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Sen. Feinstein questions White House claims on Bergdahl's health, death threat

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FILE: April 18, 2012: Sen. Dianne Feinstein, D-Calif., head of the Senate Select Committee on Intelligence, speaks on Capitol Hill in Washington.AP

The chairman of the Senate Intelligence Committee raised questions Sunday about the Obama administration argument that Congress wasn’t informed about the prisoner swap for Army Sgt. Bowe Bergdahl because he might have been killed if the deal was made public.

The California Democrat told CBS’ “Face the Nation” that she and the committee’s top Republican, Georgia Sen. Saxby Chambliss, had been briefed previously about the operation and kept that information confidential.

“We understand the security of that, we have never violated that," said Feinstein, who has raised doubts about the so-called “credible threat” on Bergdahl’s life several times since Congress was briefed about his June 5 release in exchange for five Taliban detainees at the U.S. prison in Guantanamo Bay, Cuba.

“I have heard of none,” she continued.

Feinstein also raised questions about the administration’s original argument that Bergdahl’s health was in imminent danger, considering the Defense Department told Fox News and other news organizations this weekend that he is being treated for some nutritional deficits that would be considered normal after being in captivity for five years.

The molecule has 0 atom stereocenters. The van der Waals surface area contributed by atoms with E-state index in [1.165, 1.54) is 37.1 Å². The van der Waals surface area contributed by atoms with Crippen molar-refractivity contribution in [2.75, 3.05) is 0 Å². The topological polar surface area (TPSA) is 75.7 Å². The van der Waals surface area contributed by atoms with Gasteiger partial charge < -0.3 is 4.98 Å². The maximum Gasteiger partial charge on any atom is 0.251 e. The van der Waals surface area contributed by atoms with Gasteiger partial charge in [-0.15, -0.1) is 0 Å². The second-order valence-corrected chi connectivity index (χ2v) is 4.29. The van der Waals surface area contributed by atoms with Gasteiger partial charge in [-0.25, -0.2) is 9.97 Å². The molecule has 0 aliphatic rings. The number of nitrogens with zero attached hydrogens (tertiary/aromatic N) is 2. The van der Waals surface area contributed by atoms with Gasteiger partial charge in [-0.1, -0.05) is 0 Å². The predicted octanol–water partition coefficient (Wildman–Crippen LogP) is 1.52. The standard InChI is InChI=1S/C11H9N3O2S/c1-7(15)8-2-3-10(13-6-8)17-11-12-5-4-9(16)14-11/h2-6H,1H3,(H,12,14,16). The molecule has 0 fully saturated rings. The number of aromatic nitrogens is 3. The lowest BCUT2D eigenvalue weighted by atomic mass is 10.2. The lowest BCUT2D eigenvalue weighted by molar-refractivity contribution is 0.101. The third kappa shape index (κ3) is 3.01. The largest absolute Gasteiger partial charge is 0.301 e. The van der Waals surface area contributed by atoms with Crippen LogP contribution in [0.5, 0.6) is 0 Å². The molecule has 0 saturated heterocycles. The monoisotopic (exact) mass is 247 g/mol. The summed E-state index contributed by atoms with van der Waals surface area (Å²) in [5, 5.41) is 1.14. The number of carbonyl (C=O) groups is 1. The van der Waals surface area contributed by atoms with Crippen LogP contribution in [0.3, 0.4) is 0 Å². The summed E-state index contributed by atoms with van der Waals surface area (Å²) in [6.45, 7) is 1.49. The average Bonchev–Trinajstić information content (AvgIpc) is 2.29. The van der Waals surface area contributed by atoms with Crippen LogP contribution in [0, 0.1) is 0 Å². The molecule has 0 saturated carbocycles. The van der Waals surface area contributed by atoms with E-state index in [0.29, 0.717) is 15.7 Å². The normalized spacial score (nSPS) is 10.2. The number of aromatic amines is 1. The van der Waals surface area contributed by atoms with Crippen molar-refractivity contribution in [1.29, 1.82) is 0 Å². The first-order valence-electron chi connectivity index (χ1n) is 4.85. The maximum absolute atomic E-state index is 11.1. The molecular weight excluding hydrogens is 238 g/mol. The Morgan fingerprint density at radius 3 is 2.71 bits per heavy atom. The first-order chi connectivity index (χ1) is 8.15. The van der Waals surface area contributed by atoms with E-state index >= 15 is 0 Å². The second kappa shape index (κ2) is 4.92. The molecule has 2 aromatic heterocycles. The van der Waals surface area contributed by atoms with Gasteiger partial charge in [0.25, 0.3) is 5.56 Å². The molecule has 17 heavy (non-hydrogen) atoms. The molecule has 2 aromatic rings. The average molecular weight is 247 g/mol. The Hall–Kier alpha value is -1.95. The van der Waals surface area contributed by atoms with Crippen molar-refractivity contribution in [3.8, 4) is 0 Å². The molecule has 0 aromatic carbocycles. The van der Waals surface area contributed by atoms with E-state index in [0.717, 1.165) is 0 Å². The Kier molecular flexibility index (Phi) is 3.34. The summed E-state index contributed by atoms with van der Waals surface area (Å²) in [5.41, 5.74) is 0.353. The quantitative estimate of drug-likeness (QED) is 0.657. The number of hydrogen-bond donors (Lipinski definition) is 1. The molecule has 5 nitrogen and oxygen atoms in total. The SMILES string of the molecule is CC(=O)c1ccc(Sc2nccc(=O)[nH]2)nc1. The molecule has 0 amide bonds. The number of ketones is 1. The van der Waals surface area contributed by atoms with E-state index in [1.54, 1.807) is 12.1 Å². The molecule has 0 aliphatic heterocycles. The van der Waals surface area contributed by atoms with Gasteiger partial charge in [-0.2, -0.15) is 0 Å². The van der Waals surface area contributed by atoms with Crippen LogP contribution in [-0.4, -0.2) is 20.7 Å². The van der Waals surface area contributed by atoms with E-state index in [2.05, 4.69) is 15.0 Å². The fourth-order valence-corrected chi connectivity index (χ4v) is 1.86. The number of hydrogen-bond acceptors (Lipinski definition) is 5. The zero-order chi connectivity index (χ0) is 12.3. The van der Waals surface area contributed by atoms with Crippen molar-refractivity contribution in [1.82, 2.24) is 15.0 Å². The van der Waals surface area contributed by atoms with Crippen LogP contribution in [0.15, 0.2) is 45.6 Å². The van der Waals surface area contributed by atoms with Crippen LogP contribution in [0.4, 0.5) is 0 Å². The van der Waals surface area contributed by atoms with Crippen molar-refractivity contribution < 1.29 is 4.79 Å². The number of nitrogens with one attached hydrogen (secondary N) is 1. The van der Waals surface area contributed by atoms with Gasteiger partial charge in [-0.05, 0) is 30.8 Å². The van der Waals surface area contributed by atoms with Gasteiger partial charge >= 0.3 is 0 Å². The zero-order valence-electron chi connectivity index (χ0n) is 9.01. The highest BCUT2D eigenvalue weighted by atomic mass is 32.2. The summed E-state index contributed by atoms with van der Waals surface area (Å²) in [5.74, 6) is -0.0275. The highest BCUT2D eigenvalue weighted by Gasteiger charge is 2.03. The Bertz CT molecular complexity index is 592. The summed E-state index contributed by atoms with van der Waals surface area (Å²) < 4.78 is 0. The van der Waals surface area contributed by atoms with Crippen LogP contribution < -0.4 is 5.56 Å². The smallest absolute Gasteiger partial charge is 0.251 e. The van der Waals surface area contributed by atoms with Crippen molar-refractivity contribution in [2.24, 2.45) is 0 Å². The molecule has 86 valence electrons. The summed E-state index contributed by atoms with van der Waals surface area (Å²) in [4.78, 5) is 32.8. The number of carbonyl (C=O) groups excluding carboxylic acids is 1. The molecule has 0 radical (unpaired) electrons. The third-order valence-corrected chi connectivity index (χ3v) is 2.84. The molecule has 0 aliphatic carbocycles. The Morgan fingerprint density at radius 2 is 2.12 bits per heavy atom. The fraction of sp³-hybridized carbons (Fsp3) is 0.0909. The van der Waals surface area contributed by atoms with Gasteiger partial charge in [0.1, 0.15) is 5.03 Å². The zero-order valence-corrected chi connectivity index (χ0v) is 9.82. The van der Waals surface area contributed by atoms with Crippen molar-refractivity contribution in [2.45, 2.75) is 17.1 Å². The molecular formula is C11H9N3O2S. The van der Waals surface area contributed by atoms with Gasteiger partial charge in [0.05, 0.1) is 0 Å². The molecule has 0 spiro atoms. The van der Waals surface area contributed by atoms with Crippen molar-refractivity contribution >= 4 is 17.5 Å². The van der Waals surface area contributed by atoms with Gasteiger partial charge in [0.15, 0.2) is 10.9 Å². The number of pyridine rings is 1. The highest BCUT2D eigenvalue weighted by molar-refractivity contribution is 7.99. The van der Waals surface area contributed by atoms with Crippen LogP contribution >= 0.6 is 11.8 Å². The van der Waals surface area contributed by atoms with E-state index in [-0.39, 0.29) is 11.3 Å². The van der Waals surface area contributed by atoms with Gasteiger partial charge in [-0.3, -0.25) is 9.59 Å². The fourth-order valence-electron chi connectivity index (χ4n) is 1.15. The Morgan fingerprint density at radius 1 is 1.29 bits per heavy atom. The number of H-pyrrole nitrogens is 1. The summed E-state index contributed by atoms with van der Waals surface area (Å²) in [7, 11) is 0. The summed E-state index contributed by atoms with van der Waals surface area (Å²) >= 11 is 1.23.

“I think his rapid recovery now may indicate he wasn’t close to death,” she said.

Chambliss said he also has heard no intelligence that supports the argument.

“Because he is in decent health, considering where he's been, they've changed their story,” he told CBS. “They said, 'Well, no, we suspected his life might be in danger, if word got out of this pending, possible trade then his life may be in danger. Again, I can just tell you there is no intelligence to support that.”

Feinstein also suggested that Congress take a look at the detainee release to make sure the United States “got something meaningful in exchange.”

She said there was “no question” about the value of freeing just one U.S. serviceman but that Congress never got the opportunity to comment on what the country should give up in exchange.